Bomba never dressed in anything less than a leopard-skin loincloth. Beneath this was a skin-tight black nylon piece. It was essentially a very tight elastic waistband. A pouch in front contained and then crushed Sheffield's genitals, so that no bulges could ever be seen. In later films, some bulging was visible but always while Sheffield was standing. A triangle of black nylon fabric covered about a third of Sheffield's ass, leaving most of his ass cheeks visible on film. No fabric covered his hips, and a narrow elastic band of fabric connected the genital pouch with the ass covering to a) keep the ass piece tied down and b) ensure that nothing flapped around. A rough triangle of fake leopard skin was attached to the front and back. As Sheffield got older and slightly heavier, the loincloth rose. By the last few Bomba films, it was up over his navel -- helping to hide the pudginess of his tummy. But in the early films, the loincloth left little to the imagination. Johnny Sheffield had incredibly muscular legs, and in Bomba the Jungle Boy and the next few films, the directors had to take care not to allow Sheffield to squat or flex his legs too much for fear of having that loincloth slip out of the way and give audiences a glimpse of his muscular ass cheeks and his incredible thighs.
Bomba never got a girlfriend -- or a boyfriend, for that matter. One suspects that perhaps the studio should have tried to pair him with a young, buxom female starlet to up the sex factor. The lack of permanent love interest in the Bomba movies always left the careful viewer wondering just why Bomba seemed so disinterested in women... He seemed to like them enough, but his interest was more friendly than sexual. Then there was the fact that Bomba had been raised by an old man most of his life. How "Sandusky" of him!
The Bomba series of films ended in 1955. By then, Johnny Sheffield was 24 years old. He'd been largely educated at the MGM and RKO "studio schools," one-room schoolhouses the motion picture studios operated for their underage performers. His classmates had included Mickey Rooney, Judy Garland, and others much more famous. But the studio school education was minimal at best. When he was not working in film, he attended public school. There, his classmates taunted him for being a half-naked "jungle boy" and not being an Actor like they were. Sheffield got into repeated fights with the other kids throughout junior high and high school.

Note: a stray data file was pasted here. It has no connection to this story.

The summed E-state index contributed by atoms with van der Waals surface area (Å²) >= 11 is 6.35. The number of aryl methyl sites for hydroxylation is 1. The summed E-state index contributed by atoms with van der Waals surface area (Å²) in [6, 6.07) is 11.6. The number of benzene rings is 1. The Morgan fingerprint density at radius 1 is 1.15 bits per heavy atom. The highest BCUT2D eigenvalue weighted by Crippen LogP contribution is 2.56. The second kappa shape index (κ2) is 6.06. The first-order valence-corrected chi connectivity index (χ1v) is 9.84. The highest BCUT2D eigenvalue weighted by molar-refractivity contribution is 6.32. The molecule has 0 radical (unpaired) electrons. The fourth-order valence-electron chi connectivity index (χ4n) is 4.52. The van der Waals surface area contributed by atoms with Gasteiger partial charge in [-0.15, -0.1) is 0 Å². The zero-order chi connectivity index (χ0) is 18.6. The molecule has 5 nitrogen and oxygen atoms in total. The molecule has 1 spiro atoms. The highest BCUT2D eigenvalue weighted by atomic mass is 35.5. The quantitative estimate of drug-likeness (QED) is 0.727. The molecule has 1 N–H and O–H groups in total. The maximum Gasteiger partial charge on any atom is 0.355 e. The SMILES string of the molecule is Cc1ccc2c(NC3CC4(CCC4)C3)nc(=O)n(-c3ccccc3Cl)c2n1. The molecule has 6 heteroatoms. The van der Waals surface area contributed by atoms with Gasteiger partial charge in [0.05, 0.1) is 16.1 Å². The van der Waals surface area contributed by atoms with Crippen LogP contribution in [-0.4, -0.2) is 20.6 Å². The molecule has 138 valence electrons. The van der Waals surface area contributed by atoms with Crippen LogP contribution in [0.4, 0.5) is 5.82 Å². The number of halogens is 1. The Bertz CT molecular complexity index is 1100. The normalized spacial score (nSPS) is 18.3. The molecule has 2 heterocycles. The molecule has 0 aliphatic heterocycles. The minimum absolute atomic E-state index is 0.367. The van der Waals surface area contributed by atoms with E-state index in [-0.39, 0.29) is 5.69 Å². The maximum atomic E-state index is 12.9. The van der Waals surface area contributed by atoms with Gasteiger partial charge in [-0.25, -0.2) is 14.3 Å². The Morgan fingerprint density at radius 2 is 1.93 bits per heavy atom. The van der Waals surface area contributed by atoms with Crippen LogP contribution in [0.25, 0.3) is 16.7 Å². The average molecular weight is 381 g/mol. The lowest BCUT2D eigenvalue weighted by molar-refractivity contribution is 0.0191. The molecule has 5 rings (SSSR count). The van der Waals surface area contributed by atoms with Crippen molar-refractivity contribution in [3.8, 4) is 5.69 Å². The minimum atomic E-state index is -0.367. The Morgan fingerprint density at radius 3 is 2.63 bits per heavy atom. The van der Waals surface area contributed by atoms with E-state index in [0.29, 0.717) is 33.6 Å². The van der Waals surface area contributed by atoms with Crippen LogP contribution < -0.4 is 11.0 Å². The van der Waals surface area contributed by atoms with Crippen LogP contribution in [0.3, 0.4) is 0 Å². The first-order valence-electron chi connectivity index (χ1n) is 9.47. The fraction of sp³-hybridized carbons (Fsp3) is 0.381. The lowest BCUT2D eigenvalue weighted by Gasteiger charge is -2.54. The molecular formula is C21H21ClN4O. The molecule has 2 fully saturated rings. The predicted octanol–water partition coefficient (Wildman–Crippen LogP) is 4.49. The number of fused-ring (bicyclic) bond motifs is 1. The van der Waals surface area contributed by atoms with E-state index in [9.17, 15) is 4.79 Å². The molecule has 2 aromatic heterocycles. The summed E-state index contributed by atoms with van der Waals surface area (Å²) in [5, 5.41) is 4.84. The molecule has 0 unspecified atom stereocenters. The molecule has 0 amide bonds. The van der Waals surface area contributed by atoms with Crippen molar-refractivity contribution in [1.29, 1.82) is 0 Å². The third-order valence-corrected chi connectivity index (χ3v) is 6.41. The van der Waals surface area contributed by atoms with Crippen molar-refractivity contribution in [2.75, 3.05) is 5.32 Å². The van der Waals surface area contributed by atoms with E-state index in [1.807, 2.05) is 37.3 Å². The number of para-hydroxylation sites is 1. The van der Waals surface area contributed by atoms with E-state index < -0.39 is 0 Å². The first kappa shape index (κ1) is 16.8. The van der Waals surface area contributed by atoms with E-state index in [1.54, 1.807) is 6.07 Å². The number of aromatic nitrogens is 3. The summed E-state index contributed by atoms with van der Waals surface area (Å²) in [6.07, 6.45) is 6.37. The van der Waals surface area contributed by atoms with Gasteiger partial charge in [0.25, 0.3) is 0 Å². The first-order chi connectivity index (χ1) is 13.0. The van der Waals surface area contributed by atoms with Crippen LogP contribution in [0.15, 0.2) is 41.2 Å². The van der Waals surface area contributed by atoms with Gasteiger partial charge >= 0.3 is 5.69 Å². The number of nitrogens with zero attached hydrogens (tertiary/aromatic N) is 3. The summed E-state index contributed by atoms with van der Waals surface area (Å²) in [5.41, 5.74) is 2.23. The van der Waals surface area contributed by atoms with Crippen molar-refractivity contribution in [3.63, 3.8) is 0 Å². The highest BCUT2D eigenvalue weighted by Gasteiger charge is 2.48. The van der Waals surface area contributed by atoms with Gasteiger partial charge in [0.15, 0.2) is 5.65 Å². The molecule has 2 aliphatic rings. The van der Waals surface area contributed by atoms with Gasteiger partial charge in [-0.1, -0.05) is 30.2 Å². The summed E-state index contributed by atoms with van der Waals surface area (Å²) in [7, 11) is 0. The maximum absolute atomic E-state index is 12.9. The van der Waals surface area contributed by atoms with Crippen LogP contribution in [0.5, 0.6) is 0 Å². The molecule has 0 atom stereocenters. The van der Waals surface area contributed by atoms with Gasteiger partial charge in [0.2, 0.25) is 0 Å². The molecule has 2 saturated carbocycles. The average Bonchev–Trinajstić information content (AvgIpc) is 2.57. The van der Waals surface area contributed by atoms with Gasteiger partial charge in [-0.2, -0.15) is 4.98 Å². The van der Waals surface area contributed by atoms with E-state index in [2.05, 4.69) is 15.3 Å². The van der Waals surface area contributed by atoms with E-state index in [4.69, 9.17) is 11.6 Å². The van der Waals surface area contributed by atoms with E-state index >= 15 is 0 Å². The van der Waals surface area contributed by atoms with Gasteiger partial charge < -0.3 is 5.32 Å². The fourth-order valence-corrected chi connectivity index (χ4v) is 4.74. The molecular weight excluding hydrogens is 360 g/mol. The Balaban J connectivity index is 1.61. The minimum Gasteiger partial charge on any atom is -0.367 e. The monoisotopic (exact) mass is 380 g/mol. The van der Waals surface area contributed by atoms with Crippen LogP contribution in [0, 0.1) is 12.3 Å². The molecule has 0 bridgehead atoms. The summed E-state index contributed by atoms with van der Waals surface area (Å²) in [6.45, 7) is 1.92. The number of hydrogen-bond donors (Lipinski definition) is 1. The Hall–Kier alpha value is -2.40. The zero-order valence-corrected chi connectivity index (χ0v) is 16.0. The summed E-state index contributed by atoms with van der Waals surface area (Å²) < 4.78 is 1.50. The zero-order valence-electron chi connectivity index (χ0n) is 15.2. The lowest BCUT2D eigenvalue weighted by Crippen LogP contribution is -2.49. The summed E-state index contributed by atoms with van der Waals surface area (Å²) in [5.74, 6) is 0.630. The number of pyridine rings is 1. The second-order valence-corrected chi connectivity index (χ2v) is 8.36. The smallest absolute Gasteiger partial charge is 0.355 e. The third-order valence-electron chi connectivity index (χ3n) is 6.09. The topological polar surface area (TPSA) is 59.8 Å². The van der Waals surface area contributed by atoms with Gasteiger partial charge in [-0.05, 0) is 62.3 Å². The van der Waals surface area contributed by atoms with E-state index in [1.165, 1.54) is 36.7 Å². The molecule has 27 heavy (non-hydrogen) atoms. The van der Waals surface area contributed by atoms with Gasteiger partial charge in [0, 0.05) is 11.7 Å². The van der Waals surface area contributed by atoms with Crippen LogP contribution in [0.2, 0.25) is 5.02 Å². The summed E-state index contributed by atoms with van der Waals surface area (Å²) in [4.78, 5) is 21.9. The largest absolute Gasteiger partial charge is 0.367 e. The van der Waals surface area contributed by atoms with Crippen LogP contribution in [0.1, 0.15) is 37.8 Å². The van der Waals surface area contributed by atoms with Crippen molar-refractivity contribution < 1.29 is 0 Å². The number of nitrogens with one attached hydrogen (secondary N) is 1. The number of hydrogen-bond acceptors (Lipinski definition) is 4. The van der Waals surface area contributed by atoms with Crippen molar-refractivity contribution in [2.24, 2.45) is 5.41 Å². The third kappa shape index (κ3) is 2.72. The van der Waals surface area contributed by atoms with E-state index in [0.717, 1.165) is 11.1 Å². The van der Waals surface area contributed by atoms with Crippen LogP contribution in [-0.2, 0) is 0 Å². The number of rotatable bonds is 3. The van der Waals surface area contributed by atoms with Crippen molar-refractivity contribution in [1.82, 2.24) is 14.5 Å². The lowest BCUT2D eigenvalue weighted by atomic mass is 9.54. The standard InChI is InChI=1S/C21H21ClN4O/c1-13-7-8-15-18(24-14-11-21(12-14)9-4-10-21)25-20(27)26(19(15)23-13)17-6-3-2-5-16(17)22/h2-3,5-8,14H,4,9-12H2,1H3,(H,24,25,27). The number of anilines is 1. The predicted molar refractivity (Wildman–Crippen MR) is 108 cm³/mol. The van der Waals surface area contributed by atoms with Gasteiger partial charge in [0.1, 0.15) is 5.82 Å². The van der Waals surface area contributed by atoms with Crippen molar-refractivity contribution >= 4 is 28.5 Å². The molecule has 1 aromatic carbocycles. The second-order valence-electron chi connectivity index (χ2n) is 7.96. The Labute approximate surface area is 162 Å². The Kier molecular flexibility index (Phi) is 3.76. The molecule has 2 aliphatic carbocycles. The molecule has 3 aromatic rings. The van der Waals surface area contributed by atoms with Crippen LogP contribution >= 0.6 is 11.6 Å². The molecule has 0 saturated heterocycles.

Reginald Sheffield then proposed in 1956 that his son star in a TV series, Bantu the Zebra Boy. It was never produced. Reginald Sheffield died in 1959.
Around 1951, Johnny Sheffield began taking courses at UCLA. Although his acting career and publicity appearances prevented him from taking a full course load at any given time, he continued to make progress toward a degree. He graduated with a bachelor's degree in business in 1957.
Sheffield was interested in agriculture, and took a job working on a farm in Yuma, Arizona. In 1959, he met a young woman named Patricia. She'd been induced to date him because she thought it would be fun to date the muscular "jungle boy." They married three months later, and had three kids: Patrick, Stewart, and Regina. Johnny Sheffield enjoyed a long and lucrative career in agriculture. He worked for many years for a large produce company in Arizona, then began buying and selling commercial real estate in Malibu and Carmel. He returned to agriculture, representing the Santa Monica Seafood Company (which imported wild lobsters from Mexico), and then entered the construction business. He helped renovate and restore several buildings in San Diego's historic Gaslamp District. He regularly attended Tarzan conventions, where he enjoyed signing autographs and meeting fans. He regularly got mail from people who had seen his movies and expressed their thrill at seeing "Boy" swinging from trees, fighting crocodiles, and battling lions.
Johnny Sheffield died on October 17, 2010, at the age of 79. He'd been pruning some trees in his yard, and fell off a ladder. Four hours later, he had a fatal heart attack (probably brought about by the shock from his fall).
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As you can see from the images below, I would have married Johnny Sheffield.
What a hunk!!!!!!!!!!!!!!!!!!!!!!!!